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It's Time to Rethink What "Elite" Should Mean

October 28, 2015
College graduates

All across the country, newly minted college students have settled into their campuses—making friends, absorbing the wisdom of their professors and beginning to think about the future. 

Some of these undergraduates may take particular delight in having landed a spot at one of America’s prestigious, highly selective schools—and rightfully so. The combination of a widely admired pedigree and academic excellence positions them for success. 

But what if our valuation of these exclusive clubs has been wrongly applied? What if we turn this thinking on its head and judge our schools not by the number of students that they turn away but by their ability to grant access and ensure student success? 

Every year “elite” colleges and universities select a tiny fraction of the thousands and thousands of smart, talented and capable students who apply. These institutions then show up on highly touted rankings of the most selective schools in the country, as if a razor-thin acceptance rate was in and of itself a sign of achievement and a model of success. 

Today less than one percent of the nation’s undergraduates attend the top 50 liberal arts colleges and leading Ivy League schools. At the same time, many of our top-tier public universities are becoming increasingly selective. That means more and more qualified applicants are being denied access to world-class education.

This represents a missed opportunity for them and a problem for us all.

Higher education is critical to driving innovation and increasing our nation’s economic competiveness. By educating larger and increasingly diverse segments of our population at the highest levels, we expand our ability to succeed in an increasingly global knowledge economy. 

This could not be more important: In the next three years, the U.S. is expected to face a shortage of 3 million highly educated college graduates, a gap projected to grow to 16 million by 2025, according to a Lumina Foundation report. Not only are poverty rates for Americans 25 years or older with no college education triple those with at least a bachelor’s degree, only 5 percent of graduates of public research universities come from families in the bottom fifth of income levels.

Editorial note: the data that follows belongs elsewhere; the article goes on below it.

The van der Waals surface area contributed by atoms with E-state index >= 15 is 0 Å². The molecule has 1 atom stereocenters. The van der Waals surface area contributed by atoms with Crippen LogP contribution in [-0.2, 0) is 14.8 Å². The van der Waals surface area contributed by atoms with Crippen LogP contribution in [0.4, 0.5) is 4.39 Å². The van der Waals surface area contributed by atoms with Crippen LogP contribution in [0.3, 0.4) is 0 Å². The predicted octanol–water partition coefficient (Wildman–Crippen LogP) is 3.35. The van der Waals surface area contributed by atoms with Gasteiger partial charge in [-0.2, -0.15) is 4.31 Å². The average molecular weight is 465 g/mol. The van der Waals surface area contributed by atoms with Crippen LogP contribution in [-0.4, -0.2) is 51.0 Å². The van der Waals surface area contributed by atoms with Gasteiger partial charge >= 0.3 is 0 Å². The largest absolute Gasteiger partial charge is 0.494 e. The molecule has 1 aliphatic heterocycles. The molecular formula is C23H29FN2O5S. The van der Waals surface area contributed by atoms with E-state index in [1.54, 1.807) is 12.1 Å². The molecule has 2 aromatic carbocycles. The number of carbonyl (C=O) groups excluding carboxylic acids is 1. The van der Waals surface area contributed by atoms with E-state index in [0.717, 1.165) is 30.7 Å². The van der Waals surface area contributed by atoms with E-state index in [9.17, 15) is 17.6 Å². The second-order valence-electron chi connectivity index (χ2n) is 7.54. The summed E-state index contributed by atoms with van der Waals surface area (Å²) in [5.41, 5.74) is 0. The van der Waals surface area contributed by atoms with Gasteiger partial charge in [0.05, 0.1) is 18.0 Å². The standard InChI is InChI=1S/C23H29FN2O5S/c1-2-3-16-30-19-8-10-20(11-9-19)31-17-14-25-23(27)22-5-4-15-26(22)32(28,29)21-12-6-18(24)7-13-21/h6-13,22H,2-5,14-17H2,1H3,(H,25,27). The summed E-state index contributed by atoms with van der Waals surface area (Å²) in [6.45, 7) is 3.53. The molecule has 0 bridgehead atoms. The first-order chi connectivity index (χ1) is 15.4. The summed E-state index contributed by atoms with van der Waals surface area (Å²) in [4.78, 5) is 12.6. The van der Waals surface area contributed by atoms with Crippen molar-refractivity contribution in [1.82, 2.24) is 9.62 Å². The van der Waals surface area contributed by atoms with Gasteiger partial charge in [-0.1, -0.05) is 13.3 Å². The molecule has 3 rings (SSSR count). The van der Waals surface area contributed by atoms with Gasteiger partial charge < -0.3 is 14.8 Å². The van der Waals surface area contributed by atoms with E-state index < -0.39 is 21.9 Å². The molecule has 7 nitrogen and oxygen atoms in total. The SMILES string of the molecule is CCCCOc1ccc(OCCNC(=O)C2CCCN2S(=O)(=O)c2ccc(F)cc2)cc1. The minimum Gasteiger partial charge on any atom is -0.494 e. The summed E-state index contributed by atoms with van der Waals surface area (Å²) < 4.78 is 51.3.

In short, the current system is stacked against those who come from the wrong zip code, a reality that is increasingly troubling as our minority populations grow. 

How many potential Nobel laureates are these restrictive admissions policies missing? Even if the answer were only one—or none—the fact is that our society benefits from a growing legion of educated citizens capable of earning a good wage and making a difference in their communities. As a society, we should be determined to find a way to make the most of our nation’s intellectual capacity. 

I firmly believe that expanding access to higher education is a national imperative. At Arizona State University, we are admitting every qualified Arizona student (in addition to a growing population of qualified out-of-state and international students). This is something that schools like Berkeley and Michigan used to do back in the 1950s, but don’t anymore. 

Expanding enrollment need not undermine quality. Quite the contrary. A growing population of qualified students pushes us to pursue innovations—new technologies, new approaches to teaching, new schools—to accommodate their needs and help them achieve their potential. We saw our four-year graduation rates increase nearly 20 percentage points between 2002 and 2010, buoyed especially by our eAdvisor tool that helps students track their progress. 

This only works if we are aiming for excellence across the entirety of our enterprise. 

Rather than cling to a static, time-worn—and elitist—model based on exclusivity and tradition, we encourage our faculty to think and act beyond the confines of academic disciplines. With a growing student population drawn from diverse socio-economic backgrounds, we are continuously evaluating our organizational design and the ways knowledge is produced and students are taught. 

This creative mindset includes expanding the number of multidisciplinary degrees and programs to more closely link our students’ experiences with the needs of the real world that awaits them after graduation. I believe this positions us for greater impact. It raises our chances of bettering our society.

To be sure, expanding enrollment requires a shift in university culture and behavior. Not every institution is prepared for the demands of dramatically expanding opportunity while simultaneously raising quality. But the change can begin with expanding our notion of what “elite” really means.